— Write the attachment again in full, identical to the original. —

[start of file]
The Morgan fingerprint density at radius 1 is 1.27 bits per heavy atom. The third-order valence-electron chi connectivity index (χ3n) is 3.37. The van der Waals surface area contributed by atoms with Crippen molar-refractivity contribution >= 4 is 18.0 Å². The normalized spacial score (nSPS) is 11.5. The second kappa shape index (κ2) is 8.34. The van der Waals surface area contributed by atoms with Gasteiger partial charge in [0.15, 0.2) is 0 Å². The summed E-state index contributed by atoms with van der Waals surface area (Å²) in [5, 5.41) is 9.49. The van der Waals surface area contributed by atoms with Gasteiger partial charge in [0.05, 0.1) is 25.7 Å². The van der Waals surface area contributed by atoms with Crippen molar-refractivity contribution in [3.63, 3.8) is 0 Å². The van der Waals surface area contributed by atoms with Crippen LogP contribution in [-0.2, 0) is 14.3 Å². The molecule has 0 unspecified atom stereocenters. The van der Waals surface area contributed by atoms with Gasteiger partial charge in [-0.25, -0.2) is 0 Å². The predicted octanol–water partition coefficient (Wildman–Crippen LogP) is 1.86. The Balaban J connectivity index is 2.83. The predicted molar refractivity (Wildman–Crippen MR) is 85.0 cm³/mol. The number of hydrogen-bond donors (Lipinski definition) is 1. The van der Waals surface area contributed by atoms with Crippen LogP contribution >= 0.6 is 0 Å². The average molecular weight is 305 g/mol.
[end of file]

The Morgan fingerprint density at radius 1 is 1.27 bits per heavy atom. The third-order valence-electron chi connectivity index (χ3n) is 3.37. The van der Waals surface area contributed by atoms with Crippen molar-refractivity contribution >= 4 is 18.0 Å². The normalized spacial score (nSPS) is 11.5. The second kappa shape index (κ2) is 8.34. The van der Waals surface area contributed by atoms with Gasteiger partial charge in [0.15, 0.2) is 0 Å². The summed E-state index contributed by atoms with van der Waals surface area (Å²) in [5, 5.41) is 9.49. The van der Waals surface area contributed by atoms with Gasteiger partial charge in [0.05, 0.1) is 25.7 Å². The van der Waals surface area contributed by atoms with Crippen molar-refractivity contribution in [3.63, 3.8) is 0 Å². The van der Waals surface area contributed by atoms with Crippen LogP contribution in [-0.2, 0) is 14.3 Å². The molecule has 0 unspecified atom stereocenters. The van der Waals surface area contributed by atoms with Gasteiger partial charge in [-0.25, -0.2) is 0 Å². The predicted octanol–water partition coefficient (Wildman–Crippen LogP) is 1.86. The Balaban J connectivity index is 2.83. The predicted molar refractivity (Wildman–Crippen MR) is 85.0 cm³/mol. The number of hydrogen-bond donors (Lipinski definition) is 1. The van der Waals surface area contributed by atoms with Crippen LogP contribution >= 0.6 is 0 Å². The average molecular weight is 305 g/mol.